Perpetual Contract: Making a Spark in a Gunpowder Factory

Andrew’s news might explain the lack of the usual angst from the state’s unionists over legislative assurances that binding arbitration is dead, for the time being: The unions’ first choice — perpetual contracts — is alive and well. You’ll recall that the deadly bill, S0713, passed the Senate and the House Labor Committee and then mysteriously disappeared during the time of tea parties and ramping up town hall anger.
Binding arbitration grew in it’s place, of course, and wouldn’t it explain a lot of strange behavior from the General Assembly and the unionists, especially those associated with the National Education Association, if the pair of bills are a connivance to inflate an over-sized union life-raft as the ship of state goes down? Get everybody to react to binding arbitration and then send in the more vicious animal through the back door. Ed Achorn’s column on binding arbitration reads even more darkly in this new context:

Many Rhode Islanders, suffering from “learned helplessness” and biding their time until they too can join the great middle-class migration from the state, have given up whimsical notions that legislators here would ever serve the public interest. In their view, the politicians will never be happy until the sign that adorns Dante’s Inferno is placed along all roads and highways leading into the state: “Abandon hope all ye who enter here.”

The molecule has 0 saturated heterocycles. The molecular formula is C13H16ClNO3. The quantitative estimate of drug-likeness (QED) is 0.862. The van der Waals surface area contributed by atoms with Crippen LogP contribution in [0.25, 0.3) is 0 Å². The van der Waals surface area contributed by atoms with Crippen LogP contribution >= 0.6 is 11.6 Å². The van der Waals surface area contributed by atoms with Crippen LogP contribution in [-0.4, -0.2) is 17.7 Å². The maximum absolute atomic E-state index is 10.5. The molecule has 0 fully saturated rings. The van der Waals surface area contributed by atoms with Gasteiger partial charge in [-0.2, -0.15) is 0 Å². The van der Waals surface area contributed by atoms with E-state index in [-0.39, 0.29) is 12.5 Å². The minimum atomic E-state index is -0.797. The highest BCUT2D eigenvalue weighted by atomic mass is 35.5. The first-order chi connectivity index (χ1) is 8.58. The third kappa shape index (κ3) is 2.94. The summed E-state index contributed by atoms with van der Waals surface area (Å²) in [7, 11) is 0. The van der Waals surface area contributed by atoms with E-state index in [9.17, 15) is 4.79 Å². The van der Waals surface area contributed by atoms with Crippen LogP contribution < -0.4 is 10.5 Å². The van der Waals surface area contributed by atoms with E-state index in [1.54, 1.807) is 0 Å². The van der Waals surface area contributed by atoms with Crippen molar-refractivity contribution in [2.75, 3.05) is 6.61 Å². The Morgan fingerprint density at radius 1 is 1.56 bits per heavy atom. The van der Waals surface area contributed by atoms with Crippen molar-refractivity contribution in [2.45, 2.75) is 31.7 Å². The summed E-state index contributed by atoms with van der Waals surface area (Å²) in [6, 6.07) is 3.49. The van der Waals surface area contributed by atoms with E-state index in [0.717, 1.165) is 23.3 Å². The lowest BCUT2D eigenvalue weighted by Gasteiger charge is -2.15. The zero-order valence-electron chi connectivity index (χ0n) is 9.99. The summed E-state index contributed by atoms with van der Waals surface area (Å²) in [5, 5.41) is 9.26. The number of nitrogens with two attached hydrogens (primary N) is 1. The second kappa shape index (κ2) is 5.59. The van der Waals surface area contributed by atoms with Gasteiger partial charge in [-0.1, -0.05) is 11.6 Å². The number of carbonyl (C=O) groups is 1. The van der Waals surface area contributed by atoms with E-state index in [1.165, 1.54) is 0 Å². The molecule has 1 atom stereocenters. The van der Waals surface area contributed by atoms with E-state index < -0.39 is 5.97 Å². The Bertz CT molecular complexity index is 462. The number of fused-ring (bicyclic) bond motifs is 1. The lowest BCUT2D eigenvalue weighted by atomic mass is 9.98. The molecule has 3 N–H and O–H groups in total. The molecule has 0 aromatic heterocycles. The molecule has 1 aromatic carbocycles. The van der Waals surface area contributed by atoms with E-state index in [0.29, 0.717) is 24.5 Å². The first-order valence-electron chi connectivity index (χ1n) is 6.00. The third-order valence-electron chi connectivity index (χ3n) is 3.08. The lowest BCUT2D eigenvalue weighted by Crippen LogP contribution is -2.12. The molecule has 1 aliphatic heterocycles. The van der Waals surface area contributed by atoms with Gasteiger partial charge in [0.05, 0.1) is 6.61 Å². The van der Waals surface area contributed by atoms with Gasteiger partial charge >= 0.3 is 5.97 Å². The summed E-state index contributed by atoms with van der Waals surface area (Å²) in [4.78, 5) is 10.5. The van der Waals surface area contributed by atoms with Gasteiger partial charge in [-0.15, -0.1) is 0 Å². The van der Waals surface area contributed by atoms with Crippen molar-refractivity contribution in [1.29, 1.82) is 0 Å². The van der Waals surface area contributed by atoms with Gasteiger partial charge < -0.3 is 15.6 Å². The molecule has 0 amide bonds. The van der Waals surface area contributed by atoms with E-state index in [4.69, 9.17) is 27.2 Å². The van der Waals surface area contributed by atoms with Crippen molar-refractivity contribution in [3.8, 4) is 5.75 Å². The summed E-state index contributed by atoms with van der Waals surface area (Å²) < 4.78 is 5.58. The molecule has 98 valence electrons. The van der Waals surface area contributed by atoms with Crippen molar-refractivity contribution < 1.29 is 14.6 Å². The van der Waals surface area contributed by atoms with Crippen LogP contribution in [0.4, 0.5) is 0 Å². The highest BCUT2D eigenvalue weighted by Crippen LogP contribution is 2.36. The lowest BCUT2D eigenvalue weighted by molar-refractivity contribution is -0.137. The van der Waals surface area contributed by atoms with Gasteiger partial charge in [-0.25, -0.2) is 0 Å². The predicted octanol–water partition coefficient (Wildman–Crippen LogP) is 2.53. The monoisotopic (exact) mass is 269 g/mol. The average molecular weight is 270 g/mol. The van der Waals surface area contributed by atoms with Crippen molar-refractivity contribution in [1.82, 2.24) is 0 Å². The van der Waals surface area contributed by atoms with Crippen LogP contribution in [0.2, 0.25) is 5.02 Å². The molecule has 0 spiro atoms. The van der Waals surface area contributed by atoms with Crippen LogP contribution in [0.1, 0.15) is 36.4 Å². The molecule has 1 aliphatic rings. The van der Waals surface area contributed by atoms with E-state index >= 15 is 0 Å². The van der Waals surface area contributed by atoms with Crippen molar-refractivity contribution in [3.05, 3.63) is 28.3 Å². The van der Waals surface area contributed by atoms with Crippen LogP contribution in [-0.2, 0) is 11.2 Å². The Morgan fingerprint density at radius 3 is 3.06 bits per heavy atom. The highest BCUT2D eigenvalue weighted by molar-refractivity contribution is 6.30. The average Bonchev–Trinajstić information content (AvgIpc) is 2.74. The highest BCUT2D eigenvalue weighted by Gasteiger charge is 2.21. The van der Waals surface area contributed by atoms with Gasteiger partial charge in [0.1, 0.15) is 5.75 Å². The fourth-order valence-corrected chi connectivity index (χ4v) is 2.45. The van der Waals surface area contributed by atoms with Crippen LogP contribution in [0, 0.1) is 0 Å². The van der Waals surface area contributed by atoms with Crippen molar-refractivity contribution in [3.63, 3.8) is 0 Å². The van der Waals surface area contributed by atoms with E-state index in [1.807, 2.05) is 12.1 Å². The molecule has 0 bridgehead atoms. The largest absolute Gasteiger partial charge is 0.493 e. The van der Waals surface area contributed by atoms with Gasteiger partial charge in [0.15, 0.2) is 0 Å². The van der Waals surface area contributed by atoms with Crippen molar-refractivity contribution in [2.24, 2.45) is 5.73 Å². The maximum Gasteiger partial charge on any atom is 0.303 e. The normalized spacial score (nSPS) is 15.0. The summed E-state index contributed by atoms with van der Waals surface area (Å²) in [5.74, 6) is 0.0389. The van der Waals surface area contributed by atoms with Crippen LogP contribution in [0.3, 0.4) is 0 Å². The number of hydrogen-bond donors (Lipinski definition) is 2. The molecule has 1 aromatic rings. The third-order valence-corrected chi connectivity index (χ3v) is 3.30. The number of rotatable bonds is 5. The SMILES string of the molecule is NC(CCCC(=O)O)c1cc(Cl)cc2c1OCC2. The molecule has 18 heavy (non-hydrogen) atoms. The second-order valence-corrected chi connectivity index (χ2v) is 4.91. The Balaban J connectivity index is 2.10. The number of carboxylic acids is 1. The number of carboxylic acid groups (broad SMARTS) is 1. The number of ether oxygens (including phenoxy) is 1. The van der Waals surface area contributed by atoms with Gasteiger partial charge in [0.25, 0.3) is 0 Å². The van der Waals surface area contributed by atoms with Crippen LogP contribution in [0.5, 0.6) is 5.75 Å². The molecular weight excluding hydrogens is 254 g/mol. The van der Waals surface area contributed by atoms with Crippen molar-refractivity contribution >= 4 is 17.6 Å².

If this legislative ghoul does come to life, this week, the backlash should be quadruple what it would have been against binding arbitration: not only based on the demerits, but also in reaction to the deception.

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14 years ago

I’d like to thank the Tea Party for their email that put this on my radar screen today. I immediately emailed my rep. He called me from the floor later in the afternoon to say the bill had just been pulled.
I’m sure there is more to this story than we’ve heard. As of yesterday S0713 was supposedly still bottled up in committee. It could have stayed there as so many other bills have. There is some nefarious reason that this zombie bill turned up on today’s calendar.
Fitting that a zombie bill should appear just before Halloween.

14 years ago

I think the key here is that the bill already had been approved by the Labor Committee back in June.
I’m not 100% sure of this, but I think once a bill has been reported out of committee, some kind of floor action has to be taken before the House session can finally adjourn.
This is a good thing, as it means that bills can’t just disappear by leadership sleight-of-hand if they survive the committee process, without every Rep getting an opportunity to weigh in.
But while proceduralism is part of the story here, I agree with you that it’s probably not the whole story — it seems unlikely that the AFT and the NEA got the return they were looking for on their advertising campaign.

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